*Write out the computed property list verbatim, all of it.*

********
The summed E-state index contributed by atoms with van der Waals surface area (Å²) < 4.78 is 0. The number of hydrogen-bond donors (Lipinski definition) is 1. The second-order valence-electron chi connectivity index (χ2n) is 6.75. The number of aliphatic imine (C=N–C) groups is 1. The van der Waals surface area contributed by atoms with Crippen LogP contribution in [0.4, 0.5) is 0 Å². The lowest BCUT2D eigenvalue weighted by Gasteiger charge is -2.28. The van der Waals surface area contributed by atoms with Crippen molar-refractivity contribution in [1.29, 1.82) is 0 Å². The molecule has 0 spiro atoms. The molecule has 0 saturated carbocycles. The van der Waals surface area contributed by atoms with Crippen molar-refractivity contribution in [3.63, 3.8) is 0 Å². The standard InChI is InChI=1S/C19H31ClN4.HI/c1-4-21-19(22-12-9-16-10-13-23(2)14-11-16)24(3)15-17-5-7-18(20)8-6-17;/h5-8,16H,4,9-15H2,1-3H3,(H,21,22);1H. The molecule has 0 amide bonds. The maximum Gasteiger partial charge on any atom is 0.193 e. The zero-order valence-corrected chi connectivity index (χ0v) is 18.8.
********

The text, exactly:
The summed E-state index contributed by atoms with van der Waals surface area (Å²) < 4.78 is 0. The number of hydrogen-bond donors (Lipinski definition) is 1. The second-order valence-electron chi connectivity index (χ2n) is 6.75. The number of aliphatic imine (C=N–C) groups is 1. The van der Waals surface area contributed by atoms with Crippen LogP contribution in [0.4, 0.5) is 0 Å². The lowest BCUT2D eigenvalue weighted by Gasteiger charge is -2.28. The van der Waals surface area contributed by atoms with Crippen molar-refractivity contribution in [1.29, 1.82) is 0 Å². The molecule has 0 spiro atoms. The molecule has 0 saturated carbocycles. The van der Waals surface area contributed by atoms with Crippen molar-refractivity contribution in [3.63, 3.8) is 0 Å². The standard InChI is InChI=1S/C19H31ClN4.HI/c1-4-21-19(22-12-9-16-10-13-23(2)14-11-16)24(3)15-17-5-7-18(20)8-6-17;/h5-8,16H,4,9-15H2,1-3H3,(H,21,22);1H. The molecule has 0 amide bonds. The maximum Gasteiger partial charge on any atom is 0.193 e. The zero-order valence-corrected chi connectivity index (χ0v) is 18.8.